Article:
Watching covid-19 devastate New York City, the most densely populated metropolitan center in North America, making it easy to imagine that urban density is a problem. The soaring infection and mortality rates of early 2020 gave Canada’s urban residents reason to consider a switch to the country life — or at least more space in the suburbs.
But with covid-19 cases popping up everywhere, from metropolises to small towns, experts are reassuring city dwellers that they can safely stay put rather than create more sprawl. In fact, public health researchers from Johns Hopkins University have found that people living in denser communities are not experiencing higher infection rates than their spread out counterparts. Canada Mortgage and Housing Corporation (CMHC) is also increasingly recognizing that intensification, or creating denser communities, can play a positive role in addressing not only housing affordability but other challenges — such as access to services, health status, and climate change — that factor into where people choose to live. Here’s how.
ACCESS TO SERVICES
Continue reading your story on the app
Continue reading your story in the magazine
Can Denser Be Better?
The idea that dense urban communities are bad for well-being is a myth. As it turns out, having more neighbours may actually help you live better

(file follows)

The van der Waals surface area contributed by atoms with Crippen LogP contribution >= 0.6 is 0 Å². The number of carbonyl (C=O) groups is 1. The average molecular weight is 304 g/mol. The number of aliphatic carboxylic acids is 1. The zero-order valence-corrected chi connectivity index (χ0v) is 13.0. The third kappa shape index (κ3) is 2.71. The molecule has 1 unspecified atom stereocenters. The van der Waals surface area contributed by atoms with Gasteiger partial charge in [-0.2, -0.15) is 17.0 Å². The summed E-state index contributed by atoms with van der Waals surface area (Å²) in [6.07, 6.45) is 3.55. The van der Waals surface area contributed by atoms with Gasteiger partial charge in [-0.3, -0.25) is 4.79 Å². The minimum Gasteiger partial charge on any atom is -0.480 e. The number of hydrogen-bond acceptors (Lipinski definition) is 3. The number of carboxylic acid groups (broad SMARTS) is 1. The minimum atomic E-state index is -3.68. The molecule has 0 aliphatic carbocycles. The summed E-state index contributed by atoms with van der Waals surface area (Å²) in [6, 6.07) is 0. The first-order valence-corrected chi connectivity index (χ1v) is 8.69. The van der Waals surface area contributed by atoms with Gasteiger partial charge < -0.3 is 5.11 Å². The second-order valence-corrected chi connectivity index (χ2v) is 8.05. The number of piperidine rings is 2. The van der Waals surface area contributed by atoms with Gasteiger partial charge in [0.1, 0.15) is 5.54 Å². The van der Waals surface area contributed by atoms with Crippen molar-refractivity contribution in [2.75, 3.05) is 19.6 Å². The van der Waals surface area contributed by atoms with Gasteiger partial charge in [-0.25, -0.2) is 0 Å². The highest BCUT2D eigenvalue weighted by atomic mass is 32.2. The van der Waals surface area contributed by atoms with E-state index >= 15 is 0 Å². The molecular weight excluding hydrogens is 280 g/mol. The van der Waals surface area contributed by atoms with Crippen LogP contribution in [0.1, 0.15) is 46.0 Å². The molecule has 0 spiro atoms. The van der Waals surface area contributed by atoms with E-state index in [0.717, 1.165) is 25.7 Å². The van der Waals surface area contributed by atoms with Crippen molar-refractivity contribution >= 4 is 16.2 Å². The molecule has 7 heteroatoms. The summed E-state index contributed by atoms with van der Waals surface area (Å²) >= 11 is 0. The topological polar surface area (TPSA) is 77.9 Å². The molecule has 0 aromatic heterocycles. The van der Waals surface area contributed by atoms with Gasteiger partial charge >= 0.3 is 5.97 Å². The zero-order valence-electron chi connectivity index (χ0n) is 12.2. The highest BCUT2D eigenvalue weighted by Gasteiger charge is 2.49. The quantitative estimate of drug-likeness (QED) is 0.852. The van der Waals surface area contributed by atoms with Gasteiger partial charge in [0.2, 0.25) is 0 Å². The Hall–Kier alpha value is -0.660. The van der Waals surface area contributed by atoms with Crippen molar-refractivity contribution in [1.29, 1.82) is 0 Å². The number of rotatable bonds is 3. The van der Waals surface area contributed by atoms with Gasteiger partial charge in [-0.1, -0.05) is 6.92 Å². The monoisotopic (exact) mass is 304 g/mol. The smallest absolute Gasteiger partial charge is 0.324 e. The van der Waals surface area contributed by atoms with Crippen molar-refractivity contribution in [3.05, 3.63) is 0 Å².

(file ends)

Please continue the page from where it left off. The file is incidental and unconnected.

While Canada ignores the Arctic’s economic potential, China is poised to invest
How to Save the Middle Class
Today’s vision of the good life is rooted in twentieth-century ideals. It’s time to reinvent it
Return of the Anti-Vaxers
To those who think vaccines are harmful, covid-19 is just another conspiracy
Why my mother’s cassava pie is more than a comfort food
Why Do We See Dead People?
Humans have always sensed the ghosts of loved ones. It’s only in the last century that we convinced ourselves this was a problem
The Myth of Universal Health Care
Two physicians on what it would take for Canada’s health care system to deliver on its promises
The report by the Royal Commission on the Status of Women was a major milestone for gender equality in Canada, but it failed to address the LGBTQ community. SARAH RATCHFORD explains that while we’ve come a long way in recognizing gender nonconforming folks, there’s more work to be done
The Case for Affordable Child Care
The pandemic has underscored the need for a national child care program
Welcome to the Willyverse
William Ukoh photographs a world of leisure and freedom